I arrived slightly later than I should have, mid-morning was when the 20 minute practice sessions started for the top tier classes (Clubman/Pocket Rocket – Club – GT3/Pro, in that sequential order) so I shot over to trackside straightaway, starting with the Hall Bends section and then working my way to Gooseneck and Mansfield. It did rain on and off throughout the day, which wasn’t nice and I didn’t fancy getting my new-to-me used lens ruined so I cut the day short whilst ensuring I got some worthwhile photos.

This deep teal EF9 Civic caught my eye in an instant, wearing a custom splitter and sideskirt combination and boot-mounted wing, it certainly looked the part. To top it off it had a set of the undisputedly greatest Japanese wheel set of all time: RAYS Volk Racing TE37. Passenger windscreen-wiper delete hints at the seriousness of this car, shedding any weight where possible. It is a good job Chris (the owner/driver, who journeyed from his home in North Wales to compete) kept his side’s wiper fitted for the showers later in the day.

An uncommon sight for time-attack is the middle-child of the “2nd-gen” Nissan Skyline trio. The R33, particularly in stock form, was always the odd-looker out of the bunch, even the GT-R model with its aggressive perhaps messy front bumper. Recently, however, it is growing on me, and when done right (which is a rarity) the R33 Skyline is a tough-looking car. Need inspiration? Go ahead and Google Nismo’s 400R which in my view is how the standard GT-R ought to have been specced from Nissan’s factory. Failing that, search ‘R33 GTR LM’ and feast your eyes on that.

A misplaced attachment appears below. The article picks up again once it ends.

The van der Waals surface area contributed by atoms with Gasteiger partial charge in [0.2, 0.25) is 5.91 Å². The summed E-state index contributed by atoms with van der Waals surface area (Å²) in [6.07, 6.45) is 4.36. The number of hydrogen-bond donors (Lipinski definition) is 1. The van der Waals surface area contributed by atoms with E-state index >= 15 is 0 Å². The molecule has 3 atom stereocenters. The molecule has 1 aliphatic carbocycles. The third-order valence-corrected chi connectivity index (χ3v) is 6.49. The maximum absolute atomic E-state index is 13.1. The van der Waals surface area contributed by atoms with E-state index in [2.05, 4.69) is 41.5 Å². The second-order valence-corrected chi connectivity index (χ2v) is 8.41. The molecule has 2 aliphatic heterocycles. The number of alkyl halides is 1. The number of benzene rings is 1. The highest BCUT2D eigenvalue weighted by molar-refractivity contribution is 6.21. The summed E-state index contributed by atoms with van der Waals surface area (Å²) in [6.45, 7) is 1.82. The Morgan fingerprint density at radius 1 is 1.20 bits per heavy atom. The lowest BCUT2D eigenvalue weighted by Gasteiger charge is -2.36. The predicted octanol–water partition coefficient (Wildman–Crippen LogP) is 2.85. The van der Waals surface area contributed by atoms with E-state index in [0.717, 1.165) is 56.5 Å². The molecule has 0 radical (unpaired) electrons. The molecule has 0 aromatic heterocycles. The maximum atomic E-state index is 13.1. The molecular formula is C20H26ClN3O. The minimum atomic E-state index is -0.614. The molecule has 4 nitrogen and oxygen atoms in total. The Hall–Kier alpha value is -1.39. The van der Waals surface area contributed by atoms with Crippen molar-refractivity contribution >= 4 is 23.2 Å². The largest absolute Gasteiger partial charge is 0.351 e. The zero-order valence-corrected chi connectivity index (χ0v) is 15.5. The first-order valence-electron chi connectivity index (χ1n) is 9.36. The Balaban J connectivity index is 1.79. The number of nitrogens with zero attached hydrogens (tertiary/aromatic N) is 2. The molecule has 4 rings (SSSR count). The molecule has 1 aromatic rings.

This rear-wheel-drive Skyline you see here actually finished 3rd in the Club 2WD class with a best lap done in 1:39:030, faster than Porsche’s 997 GT3 RS!

A wild roadster appears. I will never know how Honda pulled this timeless look off with the S2000 back in 1999. This even wilder J’s Racing-widebody donning car with a turbocharged F20C under the bonnet shooting out well over 400bhp, was worth the entry price in my opinion.

Continuing on with the Honda theme, this FK8 from Dream Automotive will hopefully inspire future generations of time-attackers. I do wonder how far Honda will go with the Type-R moniker and concept; will they venture into new hybrid territory with the current NSX? Personally, I want to see the next NSX-R without all that unnecesscary weight of the battery and motors, something along the lines of a Super GT racer for the road. Are you listening, Honda?…